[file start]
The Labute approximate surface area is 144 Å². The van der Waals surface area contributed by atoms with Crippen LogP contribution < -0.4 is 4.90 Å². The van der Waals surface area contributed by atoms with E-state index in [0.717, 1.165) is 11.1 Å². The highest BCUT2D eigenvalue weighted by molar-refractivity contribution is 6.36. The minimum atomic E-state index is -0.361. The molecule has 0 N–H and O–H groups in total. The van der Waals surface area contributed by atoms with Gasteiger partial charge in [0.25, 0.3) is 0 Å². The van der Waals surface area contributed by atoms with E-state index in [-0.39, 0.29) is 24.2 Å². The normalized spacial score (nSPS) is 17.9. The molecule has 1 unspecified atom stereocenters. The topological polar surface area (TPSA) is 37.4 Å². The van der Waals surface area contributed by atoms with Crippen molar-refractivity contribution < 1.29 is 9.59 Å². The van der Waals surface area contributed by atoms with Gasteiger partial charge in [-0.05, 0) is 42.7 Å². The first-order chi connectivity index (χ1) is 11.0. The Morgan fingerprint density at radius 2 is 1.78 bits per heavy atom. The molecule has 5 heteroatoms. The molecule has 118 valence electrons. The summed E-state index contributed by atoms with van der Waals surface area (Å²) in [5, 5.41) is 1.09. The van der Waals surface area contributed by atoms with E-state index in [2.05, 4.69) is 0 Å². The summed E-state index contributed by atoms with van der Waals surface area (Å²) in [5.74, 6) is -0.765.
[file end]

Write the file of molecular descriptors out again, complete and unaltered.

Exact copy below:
The Labute approximate surface area is 144 Å². The van der Waals surface area contributed by atoms with Crippen LogP contribution < -0.4 is 4.90 Å². The van der Waals surface area contributed by atoms with E-state index in [0.717, 1.165) is 11.1 Å². The highest BCUT2D eigenvalue weighted by molar-refractivity contribution is 6.36. The minimum atomic E-state index is -0.361. The molecule has 0 N–H and O–H groups in total. The van der Waals surface area contributed by atoms with Gasteiger partial charge in [0.25, 0.3) is 0 Å². The van der Waals surface area contributed by atoms with E-state index in [-0.39, 0.29) is 24.2 Å². The normalized spacial score (nSPS) is 17.9. The molecule has 1 unspecified atom stereocenters. The topological polar surface area (TPSA) is 37.4 Å². The van der Waals surface area contributed by atoms with Crippen molar-refractivity contribution < 1.29 is 9.59 Å². The van der Waals surface area contributed by atoms with Gasteiger partial charge in [-0.05, 0) is 42.7 Å². The first-order chi connectivity index (χ1) is 11.0. The Morgan fingerprint density at radius 2 is 1.78 bits per heavy atom. The molecule has 5 heteroatoms. The molecule has 118 valence electrons. The summed E-state index contributed by atoms with van der Waals surface area (Å²) in [5, 5.41) is 1.09. The van der Waals surface area contributed by atoms with E-state index in [2.05, 4.69) is 0 Å². The summed E-state index contributed by atoms with van der Waals surface area (Å²) in [5.74, 6) is -0.765.